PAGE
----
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Non-medical prescribing in nursing: the history and evolution of independent and supplementary prescribing

09 November 2023
Volume 32 · Issue 20


Non-medical prescribing has been shown to be beneficial to both service users and practitioners spanning all care sectors. Nurse prescribing has developed significantly in its short existence, and is set to continue to push the boundaries of practice as the role and education of nurses changes and adapts to current population healthcare needs. This article details the origins and evolution of non-medical prescribing, the variety of annotations found on the Nursing and Midwifery Council (NMC) register involved and how these affect nursing practice, as well as the expansion of roles. It also discusses supervision and assessment requirements in line with the NMC standards for prescribing programmes, and the Royal Pharmaceutical Society competence framework.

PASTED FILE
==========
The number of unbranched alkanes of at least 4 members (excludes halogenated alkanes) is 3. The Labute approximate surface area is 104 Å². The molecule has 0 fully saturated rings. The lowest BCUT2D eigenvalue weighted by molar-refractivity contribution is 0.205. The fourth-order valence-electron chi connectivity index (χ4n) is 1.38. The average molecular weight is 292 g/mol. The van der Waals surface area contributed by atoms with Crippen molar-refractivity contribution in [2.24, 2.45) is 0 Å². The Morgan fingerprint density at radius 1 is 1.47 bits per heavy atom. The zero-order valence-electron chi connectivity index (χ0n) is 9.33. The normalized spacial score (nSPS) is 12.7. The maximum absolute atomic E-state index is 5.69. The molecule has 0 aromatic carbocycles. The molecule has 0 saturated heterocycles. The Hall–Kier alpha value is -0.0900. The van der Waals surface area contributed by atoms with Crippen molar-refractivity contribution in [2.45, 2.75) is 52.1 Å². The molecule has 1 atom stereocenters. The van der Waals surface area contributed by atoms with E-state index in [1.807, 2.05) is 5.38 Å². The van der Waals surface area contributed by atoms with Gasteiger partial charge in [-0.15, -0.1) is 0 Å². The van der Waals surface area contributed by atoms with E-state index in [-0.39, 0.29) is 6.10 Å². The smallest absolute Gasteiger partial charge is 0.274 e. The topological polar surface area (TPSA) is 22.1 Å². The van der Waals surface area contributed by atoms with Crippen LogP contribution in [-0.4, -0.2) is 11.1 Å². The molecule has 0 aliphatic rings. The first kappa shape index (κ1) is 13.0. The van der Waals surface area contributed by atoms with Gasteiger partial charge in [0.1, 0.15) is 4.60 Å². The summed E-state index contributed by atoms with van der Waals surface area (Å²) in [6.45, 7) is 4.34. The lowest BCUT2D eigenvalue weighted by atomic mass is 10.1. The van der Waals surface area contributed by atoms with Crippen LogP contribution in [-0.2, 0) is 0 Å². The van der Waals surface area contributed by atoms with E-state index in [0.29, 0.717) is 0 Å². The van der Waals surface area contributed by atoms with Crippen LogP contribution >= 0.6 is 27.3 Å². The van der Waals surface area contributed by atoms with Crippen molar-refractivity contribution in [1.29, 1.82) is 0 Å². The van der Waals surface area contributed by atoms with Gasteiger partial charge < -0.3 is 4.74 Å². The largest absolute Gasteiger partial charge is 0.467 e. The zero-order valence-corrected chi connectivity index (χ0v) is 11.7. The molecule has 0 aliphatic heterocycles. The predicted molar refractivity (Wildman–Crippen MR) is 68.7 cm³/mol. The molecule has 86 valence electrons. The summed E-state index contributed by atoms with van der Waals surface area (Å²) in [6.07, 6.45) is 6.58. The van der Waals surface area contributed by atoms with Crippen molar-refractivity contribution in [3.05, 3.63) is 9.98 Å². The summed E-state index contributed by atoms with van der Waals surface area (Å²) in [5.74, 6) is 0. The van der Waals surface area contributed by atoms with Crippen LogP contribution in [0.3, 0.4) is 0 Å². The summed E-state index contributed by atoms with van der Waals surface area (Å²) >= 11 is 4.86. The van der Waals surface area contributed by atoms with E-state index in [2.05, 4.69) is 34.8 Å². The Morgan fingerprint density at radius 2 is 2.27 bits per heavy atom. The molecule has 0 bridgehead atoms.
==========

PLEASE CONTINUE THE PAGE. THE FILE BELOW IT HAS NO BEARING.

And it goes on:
Non-medical prescribing is the term used for the prescribing activity by health professionals who are not doctors or dentists (Cope et al, 2016). This is only permitted following the successful completion of an approved prescribing qualification at a higher education institution, and subsequent attainment of annotation on the associated professional register, and employment permissions. Non-medical prescribing has developed significantly, with many health professionals having access to additional education that leads to the legal right to prescribe. Currently, nurses represent the largest proportion of non-medical prescribers in the UK (Armstrong et al, 2021). This article focuses on the evolution of non-medical prescribing relating to independent and supplementary prescribing (V300 annotation on the Nursing and Midwifery Council (NMC) register) within the nursing profession.

Non-medical prescribing was introduced originally to reduce doctors' workloads and to improve patient care (Paterson et al, 2016). This delegates responsibility for full episodes of care to skilled nurses, including patient assessment and diagnosis, leading to treatment of the condition, the organisation of further investigations when appropriate, and making referrals to specialists within the multidisciplinary team (Casey et al, 2020).

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